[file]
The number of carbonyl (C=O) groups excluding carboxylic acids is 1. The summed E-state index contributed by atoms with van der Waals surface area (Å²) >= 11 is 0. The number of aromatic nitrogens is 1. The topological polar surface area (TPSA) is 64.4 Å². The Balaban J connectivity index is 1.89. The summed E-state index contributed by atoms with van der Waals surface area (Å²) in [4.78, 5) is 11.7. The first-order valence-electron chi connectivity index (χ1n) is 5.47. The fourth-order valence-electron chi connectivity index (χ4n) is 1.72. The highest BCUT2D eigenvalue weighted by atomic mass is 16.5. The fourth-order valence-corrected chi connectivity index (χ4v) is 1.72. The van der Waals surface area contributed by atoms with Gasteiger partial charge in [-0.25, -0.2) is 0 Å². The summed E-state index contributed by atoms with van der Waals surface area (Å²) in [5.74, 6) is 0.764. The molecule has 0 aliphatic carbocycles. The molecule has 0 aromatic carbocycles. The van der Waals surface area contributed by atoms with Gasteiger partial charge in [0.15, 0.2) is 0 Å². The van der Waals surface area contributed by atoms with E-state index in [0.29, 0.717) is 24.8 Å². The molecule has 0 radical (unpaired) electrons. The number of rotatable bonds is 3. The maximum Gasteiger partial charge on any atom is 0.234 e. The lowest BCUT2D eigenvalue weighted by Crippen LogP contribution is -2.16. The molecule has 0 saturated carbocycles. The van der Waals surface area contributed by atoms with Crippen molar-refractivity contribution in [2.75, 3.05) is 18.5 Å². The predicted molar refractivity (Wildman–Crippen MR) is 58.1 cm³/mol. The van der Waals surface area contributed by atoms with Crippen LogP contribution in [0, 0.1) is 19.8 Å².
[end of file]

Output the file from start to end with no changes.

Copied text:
The number of carbonyl (C=O) groups excluding carboxylic acids is 1. The summed E-state index contributed by atoms with van der Waals surface area (Å²) >= 11 is 0. The number of aromatic nitrogens is 1. The topological polar surface area (TPSA) is 64.4 Å². The Balaban J connectivity index is 1.89. The summed E-state index contributed by atoms with van der Waals surface area (Å²) in [4.78, 5) is 11.7. The first-order valence-electron chi connectivity index (χ1n) is 5.47. The fourth-order valence-electron chi connectivity index (χ4n) is 1.72. The highest BCUT2D eigenvalue weighted by atomic mass is 16.5. The fourth-order valence-corrected chi connectivity index (χ4v) is 1.72. The van der Waals surface area contributed by atoms with Gasteiger partial charge in [-0.25, -0.2) is 0 Å². The summed E-state index contributed by atoms with van der Waals surface area (Å²) in [5.74, 6) is 0.764. The molecule has 0 aliphatic carbocycles. The molecule has 0 aromatic carbocycles. The van der Waals surface area contributed by atoms with Gasteiger partial charge in [0.15, 0.2) is 0 Å². The van der Waals surface area contributed by atoms with E-state index in [0.29, 0.717) is 24.8 Å². The molecule has 0 radical (unpaired) electrons. The number of rotatable bonds is 3. The maximum Gasteiger partial charge on any atom is 0.234 e. The lowest BCUT2D eigenvalue weighted by Crippen LogP contribution is -2.16. The molecule has 0 saturated carbocycles. The van der Waals surface area contributed by atoms with Crippen molar-refractivity contribution in [2.75, 3.05) is 18.5 Å². The predicted molar refractivity (Wildman–Crippen MR) is 58.1 cm³/mol. The van der Waals surface area contributed by atoms with Crippen LogP contribution in [0, 0.1) is 19.8 Å².